Plasma is the liquid portion of blood that is left after separation of blood cells. Convalescent plasma is referred to as the plasma extracted from patient’s blood after that person has completely recovered from the disease. This plasma is rich in antibodies against the virus. Convalescent plasma therapy is a well established and decades old technique which have been effective in the past in treating H1N1 and SARS cases. In the limited number of clinical trials conducted so far, Convalescent plasma therapy has shown encouraging results in facilitating recovery of COVID-19 patients. India has initiated widespread clinical trials (5 till the time of this article) involving more than 30 hospitals across the country. It is estimated that plasma from one recovered COVID patient can be used to treat up to 4 critically-ill patients. With India having a very high recovery rate and almost 50,000 recovered population, Convalescent Plasms seems to be a promising approach.
Alternative Medicines – AYUSH
India is home to innumerable medicinal plants and herbs. Due to the richness of her traditional knowledge based medicines, India also has a dedicated wing of the government that investigates Ayurvedic, Unani, Siddha and Homeopathic (AYUSH) research; documenting and objectively evaluating some of these formulations. Till date, India has 28 interventional clinical trials investigating different AYUSH strategies for prophylactic and therapeutic efficacy against COVID-19. For the sake of brevity, let us look at some of the interesting studies –
Myvir and ZingiVir-H – These are both polyherbal formulations while ZingiVir contains additional minerals. Tinospora cordifolia, Zingiber officinale, Ocimum sanctum and Curcuma longa are some of the medicinal plants/herbs being used due to their potential antiviral properties. Myvir is a product of Karnataka based MiLab Lifesciences who have also sponsored the clinical trial in Bangalore Medical College. An herbal research foundation from Kerala have initiated randomized, controlled, single blinded clinical trials on their product ZingiVir-H to be carried out at Mysore Medical College.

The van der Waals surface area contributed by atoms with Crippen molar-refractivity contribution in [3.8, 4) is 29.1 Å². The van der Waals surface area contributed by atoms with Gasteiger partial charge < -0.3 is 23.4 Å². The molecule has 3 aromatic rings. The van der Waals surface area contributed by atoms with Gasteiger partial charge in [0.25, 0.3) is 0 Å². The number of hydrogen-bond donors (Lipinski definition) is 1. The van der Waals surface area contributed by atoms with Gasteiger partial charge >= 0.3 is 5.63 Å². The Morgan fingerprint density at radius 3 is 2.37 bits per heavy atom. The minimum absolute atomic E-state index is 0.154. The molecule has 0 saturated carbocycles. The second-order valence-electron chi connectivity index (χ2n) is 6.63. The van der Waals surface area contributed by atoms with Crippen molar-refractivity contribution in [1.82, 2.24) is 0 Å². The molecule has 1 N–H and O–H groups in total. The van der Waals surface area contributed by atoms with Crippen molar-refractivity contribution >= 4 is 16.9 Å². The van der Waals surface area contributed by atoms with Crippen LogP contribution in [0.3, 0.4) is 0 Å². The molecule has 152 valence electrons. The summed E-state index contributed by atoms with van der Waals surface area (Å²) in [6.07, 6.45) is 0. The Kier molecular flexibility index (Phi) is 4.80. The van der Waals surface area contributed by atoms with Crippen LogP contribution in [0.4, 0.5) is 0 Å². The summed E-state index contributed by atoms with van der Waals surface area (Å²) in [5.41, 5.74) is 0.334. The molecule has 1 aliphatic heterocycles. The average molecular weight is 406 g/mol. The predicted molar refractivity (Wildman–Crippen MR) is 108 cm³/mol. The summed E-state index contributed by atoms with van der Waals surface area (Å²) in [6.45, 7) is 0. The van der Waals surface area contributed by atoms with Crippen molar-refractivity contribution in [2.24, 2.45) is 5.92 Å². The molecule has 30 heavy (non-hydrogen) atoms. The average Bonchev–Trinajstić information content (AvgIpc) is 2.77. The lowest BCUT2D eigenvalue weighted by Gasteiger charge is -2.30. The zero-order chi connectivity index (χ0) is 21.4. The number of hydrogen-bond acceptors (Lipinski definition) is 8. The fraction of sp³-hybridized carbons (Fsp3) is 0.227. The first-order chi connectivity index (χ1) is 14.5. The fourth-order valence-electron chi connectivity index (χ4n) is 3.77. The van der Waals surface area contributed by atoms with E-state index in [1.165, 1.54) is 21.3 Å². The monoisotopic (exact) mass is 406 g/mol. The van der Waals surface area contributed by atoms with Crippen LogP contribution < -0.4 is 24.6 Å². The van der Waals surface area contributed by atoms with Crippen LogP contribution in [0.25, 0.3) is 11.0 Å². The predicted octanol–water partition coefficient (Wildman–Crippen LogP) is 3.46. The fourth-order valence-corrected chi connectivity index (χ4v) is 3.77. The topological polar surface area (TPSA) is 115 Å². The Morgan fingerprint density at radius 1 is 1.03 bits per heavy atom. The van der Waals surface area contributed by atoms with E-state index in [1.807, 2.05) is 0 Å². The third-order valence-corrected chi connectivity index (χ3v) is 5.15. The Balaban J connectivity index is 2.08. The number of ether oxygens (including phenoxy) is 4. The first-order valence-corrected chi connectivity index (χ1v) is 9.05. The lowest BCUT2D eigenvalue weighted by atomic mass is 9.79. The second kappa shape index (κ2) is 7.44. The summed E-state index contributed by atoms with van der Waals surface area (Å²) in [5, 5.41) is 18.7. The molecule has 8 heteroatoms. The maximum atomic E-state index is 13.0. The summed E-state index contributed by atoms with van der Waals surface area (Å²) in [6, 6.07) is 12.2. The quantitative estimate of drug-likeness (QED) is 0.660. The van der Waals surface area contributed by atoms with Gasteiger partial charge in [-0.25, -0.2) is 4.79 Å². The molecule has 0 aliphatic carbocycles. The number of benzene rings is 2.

Thymoquinone – Thymoquinone is one of major constituents of Nigella sativa (Black Cumin/ “Kala-jeera”). There are some empirical reports on possible immunomodulatory effects of Thymoquinone, attributed mostly to its quinine group. Intas pharmaceuticals is supporting a non-randomized clinical trial in Gujarat with the aim to enroll 64 COVID-19 patients to evaluate therapeutic potential of Black Cumin (CTRI/2020/05/025167).
Chyawanprash – Chyawanprash is a popular dietary supplement made by Dabur, India and found almost in every household in the country. It is made of a unique blend of herbs and spices and is believed to enhance immunity especially during flu season. Dabur has initiated a large (600 subjects), randomized but open labelled clinical trial in Ayurvedic hospitals across Maharashtra, Gujarat, and Rajasthan to evaluate the prophylactic potential of Chyawanprash against COVID-19 when given to healthy volunteers (CTRI/2020/05/024981). They do not propose to control for susceptibility of exposure which considerably weakens the study.